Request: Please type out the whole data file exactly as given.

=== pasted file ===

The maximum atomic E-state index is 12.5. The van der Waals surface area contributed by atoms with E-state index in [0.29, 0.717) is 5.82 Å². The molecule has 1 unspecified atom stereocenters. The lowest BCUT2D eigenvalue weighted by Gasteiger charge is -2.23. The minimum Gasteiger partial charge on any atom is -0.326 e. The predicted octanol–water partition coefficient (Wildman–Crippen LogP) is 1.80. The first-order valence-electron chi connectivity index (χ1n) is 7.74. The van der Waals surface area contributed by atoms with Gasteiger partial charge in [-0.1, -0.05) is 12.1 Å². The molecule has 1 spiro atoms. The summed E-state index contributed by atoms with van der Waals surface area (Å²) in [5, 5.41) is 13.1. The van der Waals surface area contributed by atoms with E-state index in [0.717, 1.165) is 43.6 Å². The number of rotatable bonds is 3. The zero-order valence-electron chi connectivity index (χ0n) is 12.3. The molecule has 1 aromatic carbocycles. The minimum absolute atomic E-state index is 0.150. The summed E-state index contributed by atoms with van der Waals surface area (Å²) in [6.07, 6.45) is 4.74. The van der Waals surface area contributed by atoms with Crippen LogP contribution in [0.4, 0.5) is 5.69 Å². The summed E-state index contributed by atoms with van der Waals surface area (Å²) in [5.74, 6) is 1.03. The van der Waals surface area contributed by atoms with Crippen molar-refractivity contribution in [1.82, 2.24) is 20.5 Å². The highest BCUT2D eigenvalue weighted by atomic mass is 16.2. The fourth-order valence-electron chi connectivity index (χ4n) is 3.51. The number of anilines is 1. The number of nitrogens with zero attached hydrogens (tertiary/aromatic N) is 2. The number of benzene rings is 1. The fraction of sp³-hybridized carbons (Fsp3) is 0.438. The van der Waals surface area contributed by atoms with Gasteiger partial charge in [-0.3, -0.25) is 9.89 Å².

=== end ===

The maximum atomic E-state index is 12.5. The van der Waals surface area contributed by atoms with E-state index in [0.29, 0.717) is 5.82 Å². The molecule has 1 unspecified atom stereocenters. The lowest BCUT2D eigenvalue weighted by Gasteiger charge is -2.23. The minimum Gasteiger partial charge on any atom is -0.326 e. The predicted octanol–water partition coefficient (Wildman–Crippen LogP) is 1.80. The first-order valence-electron chi connectivity index (χ1n) is 7.74. The van der Waals surface area contributed by atoms with Gasteiger partial charge in [-0.1, -0.05) is 12.1 Å². The molecule has 1 spiro atoms. The summed E-state index contributed by atoms with van der Waals surface area (Å²) in [5, 5.41) is 13.1. The van der Waals surface area contributed by atoms with E-state index in [0.717, 1.165) is 43.6 Å². The number of rotatable bonds is 3. The zero-order valence-electron chi connectivity index (χ0n) is 12.3. The molecule has 1 aromatic carbocycles. The minimum absolute atomic E-state index is 0.150. The summed E-state index contributed by atoms with van der Waals surface area (Å²) in [6.07, 6.45) is 4.74. The van der Waals surface area contributed by atoms with Crippen LogP contribution in [0.4, 0.5) is 5.69 Å². The summed E-state index contributed by atoms with van der Waals surface area (Å²) in [5.74, 6) is 1.03. The van der Waals surface area contributed by atoms with Crippen molar-refractivity contribution in [1.82, 2.24) is 20.5 Å². The highest BCUT2D eigenvalue weighted by atomic mass is 16.2. The fourth-order valence-electron chi connectivity index (χ4n) is 3.51. The number of anilines is 1. The number of nitrogens with zero attached hydrogens (tertiary/aromatic N) is 2. The number of benzene rings is 1. The fraction of sp³-hybridized carbons (Fsp3) is 0.438. The van der Waals surface area contributed by atoms with Gasteiger partial charge in [-0.3, -0.25) is 9.89 Å².